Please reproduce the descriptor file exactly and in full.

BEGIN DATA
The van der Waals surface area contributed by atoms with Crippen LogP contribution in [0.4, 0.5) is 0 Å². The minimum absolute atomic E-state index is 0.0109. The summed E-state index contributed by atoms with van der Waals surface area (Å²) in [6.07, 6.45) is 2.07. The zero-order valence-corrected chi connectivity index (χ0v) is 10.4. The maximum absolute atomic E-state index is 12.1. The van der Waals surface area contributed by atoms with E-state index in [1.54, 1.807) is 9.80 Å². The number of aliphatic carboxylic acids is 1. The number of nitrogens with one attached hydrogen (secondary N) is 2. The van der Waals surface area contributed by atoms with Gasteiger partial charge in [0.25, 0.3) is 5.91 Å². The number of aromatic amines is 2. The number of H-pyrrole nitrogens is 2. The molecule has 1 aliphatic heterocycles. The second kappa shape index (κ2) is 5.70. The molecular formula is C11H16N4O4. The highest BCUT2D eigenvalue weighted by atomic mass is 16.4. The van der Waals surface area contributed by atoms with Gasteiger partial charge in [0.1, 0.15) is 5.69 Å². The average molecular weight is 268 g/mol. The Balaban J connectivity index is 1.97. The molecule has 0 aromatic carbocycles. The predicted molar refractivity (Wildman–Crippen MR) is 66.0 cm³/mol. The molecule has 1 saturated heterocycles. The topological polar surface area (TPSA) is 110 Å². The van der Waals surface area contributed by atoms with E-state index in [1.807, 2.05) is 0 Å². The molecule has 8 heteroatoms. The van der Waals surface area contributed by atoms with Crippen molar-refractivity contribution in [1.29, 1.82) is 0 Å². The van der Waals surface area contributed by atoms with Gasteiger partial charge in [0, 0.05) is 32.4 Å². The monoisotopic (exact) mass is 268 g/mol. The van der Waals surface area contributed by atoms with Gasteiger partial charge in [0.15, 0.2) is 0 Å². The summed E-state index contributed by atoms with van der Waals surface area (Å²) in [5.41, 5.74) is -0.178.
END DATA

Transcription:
The van der Waals surface area contributed by atoms with Crippen LogP contribution in [0.4, 0.5) is 0 Å². The minimum absolute atomic E-state index is 0.0109. The summed E-state index contributed by atoms with van der Waals surface area (Å²) in [6.07, 6.45) is 2.07. The zero-order valence-corrected chi connectivity index (χ0v) is 10.4. The maximum absolute atomic E-state index is 12.1. The van der Waals surface area contributed by atoms with E-state index in [1.54, 1.807) is 9.80 Å². The number of aliphatic carboxylic acids is 1. The number of nitrogens with one attached hydrogen (secondary N) is 2. The van der Waals surface area contributed by atoms with Gasteiger partial charge in [0.25, 0.3) is 5.91 Å². The number of aromatic amines is 2. The number of H-pyrrole nitrogens is 2. The molecule has 1 aliphatic heterocycles. The second kappa shape index (κ2) is 5.70. The molecular formula is C11H16N4O4. The highest BCUT2D eigenvalue weighted by atomic mass is 16.4. The van der Waals surface area contributed by atoms with Gasteiger partial charge in [0.1, 0.15) is 5.69 Å². The average molecular weight is 268 g/mol. The Balaban J connectivity index is 1.97. The molecule has 0 aromatic carbocycles. The predicted molar refractivity (Wildman–Crippen MR) is 66.0 cm³/mol. The molecule has 1 saturated heterocycles. The topological polar surface area (TPSA) is 110 Å². The van der Waals surface area contributed by atoms with E-state index in [1.807, 2.05) is 0 Å². The molecule has 8 heteroatoms. The van der Waals surface area contributed by atoms with Crippen molar-refractivity contribution in [1.29, 1.82) is 0 Å². The van der Waals surface area contributed by atoms with Gasteiger partial charge in [0, 0.05) is 32.4 Å². The monoisotopic (exact) mass is 268 g/mol. The van der Waals surface area contributed by atoms with Gasteiger partial charge in [0.15, 0.2) is 0 Å². The summed E-state index contributed by atoms with van der Waals surface area (Å²) in [5.41, 5.74) is -0.178.